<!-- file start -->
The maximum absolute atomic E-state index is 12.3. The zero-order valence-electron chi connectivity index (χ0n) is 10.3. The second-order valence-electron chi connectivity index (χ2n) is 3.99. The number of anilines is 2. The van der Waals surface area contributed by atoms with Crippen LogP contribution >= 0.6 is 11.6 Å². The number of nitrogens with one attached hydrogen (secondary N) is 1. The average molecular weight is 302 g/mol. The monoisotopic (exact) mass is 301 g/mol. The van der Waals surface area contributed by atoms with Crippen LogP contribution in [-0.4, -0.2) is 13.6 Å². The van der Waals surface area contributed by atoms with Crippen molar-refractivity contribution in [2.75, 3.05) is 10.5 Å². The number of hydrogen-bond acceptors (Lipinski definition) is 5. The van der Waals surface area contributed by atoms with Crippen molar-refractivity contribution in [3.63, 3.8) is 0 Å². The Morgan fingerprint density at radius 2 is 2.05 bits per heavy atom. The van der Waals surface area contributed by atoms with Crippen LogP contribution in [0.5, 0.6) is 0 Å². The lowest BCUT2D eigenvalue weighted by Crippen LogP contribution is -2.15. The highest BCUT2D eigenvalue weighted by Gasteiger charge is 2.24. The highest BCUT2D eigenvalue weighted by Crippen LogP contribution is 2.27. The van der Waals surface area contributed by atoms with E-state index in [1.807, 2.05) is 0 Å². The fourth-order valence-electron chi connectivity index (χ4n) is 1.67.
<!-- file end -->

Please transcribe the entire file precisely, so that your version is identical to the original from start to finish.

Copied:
The maximum absolute atomic E-state index is 12.3. The zero-order valence-electron chi connectivity index (χ0n) is 10.3. The second-order valence-electron chi connectivity index (χ2n) is 3.99. The number of anilines is 2. The van der Waals surface area contributed by atoms with Crippen LogP contribution >= 0.6 is 11.6 Å². The number of nitrogens with one attached hydrogen (secondary N) is 1. The average molecular weight is 302 g/mol. The monoisotopic (exact) mass is 301 g/mol. The van der Waals surface area contributed by atoms with Crippen LogP contribution in [-0.4, -0.2) is 13.6 Å². The van der Waals surface area contributed by atoms with Crippen molar-refractivity contribution in [2.75, 3.05) is 10.5 Å². The number of hydrogen-bond acceptors (Lipinski definition) is 5. The van der Waals surface area contributed by atoms with Crippen molar-refractivity contribution in [3.63, 3.8) is 0 Å². The Morgan fingerprint density at radius 2 is 2.05 bits per heavy atom. The van der Waals surface area contributed by atoms with Crippen LogP contribution in [0.5, 0.6) is 0 Å². The lowest BCUT2D eigenvalue weighted by Crippen LogP contribution is -2.15. The highest BCUT2D eigenvalue weighted by Gasteiger charge is 2.24. The highest BCUT2D eigenvalue weighted by Crippen LogP contribution is 2.27. The van der Waals surface area contributed by atoms with E-state index in [1.807, 2.05) is 0 Å². The fourth-order valence-electron chi connectivity index (χ4n) is 1.67.